Coups and Rumours
There has been no military coup in Nigeria for over 16 years. That is the longest period of time in Nigeria’s history without a military coup (they used to occur every few years). But some troubling noises have been heard lately.
Firstly, Africa Confidential (a respected publication in London which usually has its finger on the pulse with issues affecting Nigeria) published an editorial claiming that some military officers are unhappy with several events in the Nigerian polity and are considering staging a coup. It claimed that uncertainty over President Yar’Adua’s health, the Niger Delta crisis, and the Mutallab Christmas day terror plot is causing disaffection in the military. It suggested the possibility of a limited coup with civilian-military collaboration. The publication named three Generals who are unhappy with the current situation.
At first I dismissed it as rumour mongering with no foundation. However, something fishy is going on. Every coup in Nigeria’s history has always been preceded by rumours and press speculation that a coup was imminent. Two weeks ago, the Vice-President Goodluck Jonathan reminded the military that the government will not neglect its welfare. The Governor of Benue State Gabriel Suswam recently urged the army to ignore those calling for a military coup. He did so shortly after speaking to the General Officer Commanding (GOC) of the army’s 82 Division, Major-General M.D. Isah. Suswam’s caution was very pertinent as he described Benue State as the “home” of the military, with the highest number of ex-servicemen in the country. He made sure to commend the military on their accomplishments. His words were probably a calculated attempt to lend a brotherly and authoritative voice to “talk down” adventurous officers that might be tempted to try something dramatic. Benue State is regarded as the Tiv State and the Tivs as is well known, are very well represented in the army’s fighting units. Suswam’s words might be an attempt to speak to Benue State soldiers, and direct them to resist a coup attempt as they are very influential in the army.
A few days ago both the Chief of Defence Staff Air Chief Marshal Paul Dike, and the Chief of Army Staff Lt-General Abdulrahman Bello Dambazau, warned soldiers to keep out of politics. This came on the heels of a report that the military had restricted troop movements outside duty posts. Dambazau recently conducted a tour of army formations. While this might be regarded as routine, deeper meaning is being read into it. It will be recalled that Major-General Babangida (as he then was) conducted a tour of army formations prior to his coup in 1985. That is not to impute any ill intent to Dambazau. Dambazau’s tour (as well as taking care of routine matters) was probably an attempt to tour and speak to unit commanders and remind them to be vigilant and remain loyal to the government. Any coup in Nigeria today would not be supported by Dambazau, the Chief of Defence Staff Paul Dike or by most senior officers. Much of the military upper are extremely well educated and intelligent men with no proclivities towards coup plotting. Dambazau (a PhD holder in Criminology) is a former member of the military police, and the Chief of Defence Intelligence Major-General Babagana Monguno is himself an erudite polyglot too. So if the army’s senior officers would not stage a coup, why all the rumours? What is going on?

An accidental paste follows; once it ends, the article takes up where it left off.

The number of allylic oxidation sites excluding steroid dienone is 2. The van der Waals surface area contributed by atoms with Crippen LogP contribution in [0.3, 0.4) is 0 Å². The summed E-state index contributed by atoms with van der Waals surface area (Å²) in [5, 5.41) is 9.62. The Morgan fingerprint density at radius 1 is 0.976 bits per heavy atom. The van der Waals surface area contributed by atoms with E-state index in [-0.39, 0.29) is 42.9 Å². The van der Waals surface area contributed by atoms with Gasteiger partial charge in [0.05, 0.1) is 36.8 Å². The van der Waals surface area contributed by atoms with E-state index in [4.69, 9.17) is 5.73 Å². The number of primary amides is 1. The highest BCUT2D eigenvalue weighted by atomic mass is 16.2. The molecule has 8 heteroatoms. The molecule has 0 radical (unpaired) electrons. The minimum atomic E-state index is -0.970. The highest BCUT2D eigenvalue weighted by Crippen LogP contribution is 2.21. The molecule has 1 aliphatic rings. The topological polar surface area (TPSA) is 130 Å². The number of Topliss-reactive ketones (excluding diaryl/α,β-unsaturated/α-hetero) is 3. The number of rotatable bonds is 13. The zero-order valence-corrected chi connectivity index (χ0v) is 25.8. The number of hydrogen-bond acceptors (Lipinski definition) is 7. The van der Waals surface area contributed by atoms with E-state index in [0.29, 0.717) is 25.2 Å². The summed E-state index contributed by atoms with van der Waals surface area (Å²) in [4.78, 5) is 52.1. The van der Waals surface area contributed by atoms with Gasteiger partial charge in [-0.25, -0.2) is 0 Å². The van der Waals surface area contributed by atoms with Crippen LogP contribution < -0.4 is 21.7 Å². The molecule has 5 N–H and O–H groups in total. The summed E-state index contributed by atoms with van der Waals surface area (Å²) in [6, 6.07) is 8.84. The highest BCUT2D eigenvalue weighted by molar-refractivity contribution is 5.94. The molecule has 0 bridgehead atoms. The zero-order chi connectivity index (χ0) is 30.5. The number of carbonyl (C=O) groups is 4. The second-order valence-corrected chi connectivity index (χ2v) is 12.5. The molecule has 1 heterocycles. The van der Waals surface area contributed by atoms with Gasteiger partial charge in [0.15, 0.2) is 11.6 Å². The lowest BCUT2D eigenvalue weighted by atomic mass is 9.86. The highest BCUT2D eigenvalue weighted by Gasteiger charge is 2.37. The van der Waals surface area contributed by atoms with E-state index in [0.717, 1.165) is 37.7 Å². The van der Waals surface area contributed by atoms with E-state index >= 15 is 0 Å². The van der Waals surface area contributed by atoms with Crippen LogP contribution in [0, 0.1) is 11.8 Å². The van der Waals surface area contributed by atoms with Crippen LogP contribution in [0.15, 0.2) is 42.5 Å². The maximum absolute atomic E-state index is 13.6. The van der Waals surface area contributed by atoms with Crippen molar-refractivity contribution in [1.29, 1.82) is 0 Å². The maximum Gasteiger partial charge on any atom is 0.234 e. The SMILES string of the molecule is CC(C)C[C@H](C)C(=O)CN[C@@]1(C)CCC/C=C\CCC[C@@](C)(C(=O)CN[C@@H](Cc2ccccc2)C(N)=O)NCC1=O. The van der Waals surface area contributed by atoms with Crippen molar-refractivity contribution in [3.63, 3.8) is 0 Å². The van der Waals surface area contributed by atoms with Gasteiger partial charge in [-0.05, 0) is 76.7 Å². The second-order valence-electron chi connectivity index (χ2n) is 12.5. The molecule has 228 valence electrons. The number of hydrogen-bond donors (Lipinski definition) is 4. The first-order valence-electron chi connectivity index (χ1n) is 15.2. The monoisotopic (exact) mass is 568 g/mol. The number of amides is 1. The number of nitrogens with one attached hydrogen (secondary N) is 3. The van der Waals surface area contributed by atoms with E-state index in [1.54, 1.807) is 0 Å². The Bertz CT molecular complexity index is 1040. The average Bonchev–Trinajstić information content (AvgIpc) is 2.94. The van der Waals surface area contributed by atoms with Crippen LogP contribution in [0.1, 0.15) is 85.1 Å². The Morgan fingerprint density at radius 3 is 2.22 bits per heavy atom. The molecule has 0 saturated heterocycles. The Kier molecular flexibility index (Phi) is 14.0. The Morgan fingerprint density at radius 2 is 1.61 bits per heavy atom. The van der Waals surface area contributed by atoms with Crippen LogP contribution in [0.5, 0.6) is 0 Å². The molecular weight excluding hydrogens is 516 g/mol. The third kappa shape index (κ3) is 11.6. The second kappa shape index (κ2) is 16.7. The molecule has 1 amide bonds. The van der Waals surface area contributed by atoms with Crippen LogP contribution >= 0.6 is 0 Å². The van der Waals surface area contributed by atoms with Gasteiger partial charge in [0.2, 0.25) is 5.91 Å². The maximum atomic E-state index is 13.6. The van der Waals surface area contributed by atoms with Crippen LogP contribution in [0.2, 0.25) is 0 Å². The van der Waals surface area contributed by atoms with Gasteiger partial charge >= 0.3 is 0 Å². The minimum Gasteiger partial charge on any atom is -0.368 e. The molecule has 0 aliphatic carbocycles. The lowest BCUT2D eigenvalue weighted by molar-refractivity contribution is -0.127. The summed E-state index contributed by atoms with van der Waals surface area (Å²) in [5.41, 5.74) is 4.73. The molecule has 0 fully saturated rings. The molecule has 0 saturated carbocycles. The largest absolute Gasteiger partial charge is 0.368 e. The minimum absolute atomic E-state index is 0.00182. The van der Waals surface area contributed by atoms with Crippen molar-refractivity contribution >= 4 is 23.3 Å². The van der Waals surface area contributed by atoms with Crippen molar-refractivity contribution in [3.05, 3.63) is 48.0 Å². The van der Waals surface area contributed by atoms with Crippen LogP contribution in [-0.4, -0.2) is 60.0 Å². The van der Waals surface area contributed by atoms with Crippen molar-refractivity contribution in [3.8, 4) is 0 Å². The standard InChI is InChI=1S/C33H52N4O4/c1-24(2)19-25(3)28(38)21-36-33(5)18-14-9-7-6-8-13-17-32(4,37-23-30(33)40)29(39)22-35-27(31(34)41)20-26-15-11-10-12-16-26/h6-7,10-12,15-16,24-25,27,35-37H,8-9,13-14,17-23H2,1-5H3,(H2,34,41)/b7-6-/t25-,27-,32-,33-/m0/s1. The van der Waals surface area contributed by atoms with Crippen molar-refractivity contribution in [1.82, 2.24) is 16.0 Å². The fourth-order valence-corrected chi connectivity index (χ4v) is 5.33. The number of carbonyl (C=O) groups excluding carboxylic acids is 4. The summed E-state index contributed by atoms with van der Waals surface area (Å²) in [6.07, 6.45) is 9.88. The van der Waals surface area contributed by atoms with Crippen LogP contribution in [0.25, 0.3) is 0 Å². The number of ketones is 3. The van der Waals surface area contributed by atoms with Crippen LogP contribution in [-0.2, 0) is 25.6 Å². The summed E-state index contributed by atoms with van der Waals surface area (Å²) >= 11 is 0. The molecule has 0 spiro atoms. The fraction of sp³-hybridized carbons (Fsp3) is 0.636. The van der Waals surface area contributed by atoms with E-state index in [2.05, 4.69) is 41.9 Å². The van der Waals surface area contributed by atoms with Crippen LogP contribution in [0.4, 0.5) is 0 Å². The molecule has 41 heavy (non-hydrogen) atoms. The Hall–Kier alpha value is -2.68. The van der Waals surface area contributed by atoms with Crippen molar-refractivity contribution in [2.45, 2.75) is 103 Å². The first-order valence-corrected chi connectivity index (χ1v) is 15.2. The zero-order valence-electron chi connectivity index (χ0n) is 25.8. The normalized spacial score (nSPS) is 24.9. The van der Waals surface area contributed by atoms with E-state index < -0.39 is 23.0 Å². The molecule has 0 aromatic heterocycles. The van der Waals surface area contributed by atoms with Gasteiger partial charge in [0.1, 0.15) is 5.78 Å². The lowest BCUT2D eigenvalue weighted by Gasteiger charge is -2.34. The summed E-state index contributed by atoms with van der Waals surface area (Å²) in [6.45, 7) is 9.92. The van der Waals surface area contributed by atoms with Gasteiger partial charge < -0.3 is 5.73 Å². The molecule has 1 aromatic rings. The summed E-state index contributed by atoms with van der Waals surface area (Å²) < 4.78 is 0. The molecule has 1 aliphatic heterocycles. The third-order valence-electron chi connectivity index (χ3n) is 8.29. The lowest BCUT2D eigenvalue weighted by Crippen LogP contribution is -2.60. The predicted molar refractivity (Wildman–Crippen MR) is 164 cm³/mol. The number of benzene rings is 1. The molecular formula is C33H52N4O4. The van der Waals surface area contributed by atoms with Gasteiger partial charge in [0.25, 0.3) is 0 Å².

Is Somebody out There “Coup Baiting”?
It is not the senior officers we should be worried about. While the senior officers can largely be relied on to remain apolitical, they might be concerned about radical junior ranks who might not be so patient. We have seen the game called “coup baiting” before in Nigerian politics. Disaffected politicians and opponents of the government often try to get even by inciting military officers to stage a coup to depose the government. Right now the sitting government has many opponents and opportunists who want to exploit President Yar’Adua’s absence to create a power vacuum. The pre-emptive cautionary statements of the Vice-President, and senior officers must be contextualised on this basis. They will be aware that Machiavellian elements may be trying to whisper dangerous words into the ears of impressionable soldiers.
However, while we cannot be complacent, there are reasons for optimism. Firstly the army of today is a lot more professional and apolitical than it was 10 or 20 years ago. For all his faults, a successful legacy of President Obasanjo is that he weeded out the coup addicts and politicised officers from the Nigerian army. This group had been responsible for most of the previous coups. The political dynamic in Nigeria today is very different to that in the 1980s and 1990s. Secondly Nigeria was so coup prone back then that it would have been inconceivable for the President to contemplate leaving the country for two months. Lastly, the Nigerian public is utterly sick and tired of military coups and military governments. Decades of military misrule convinced most Nigerians to accept their imperfect democracy rather than go back to authoritarian rule by soldiers.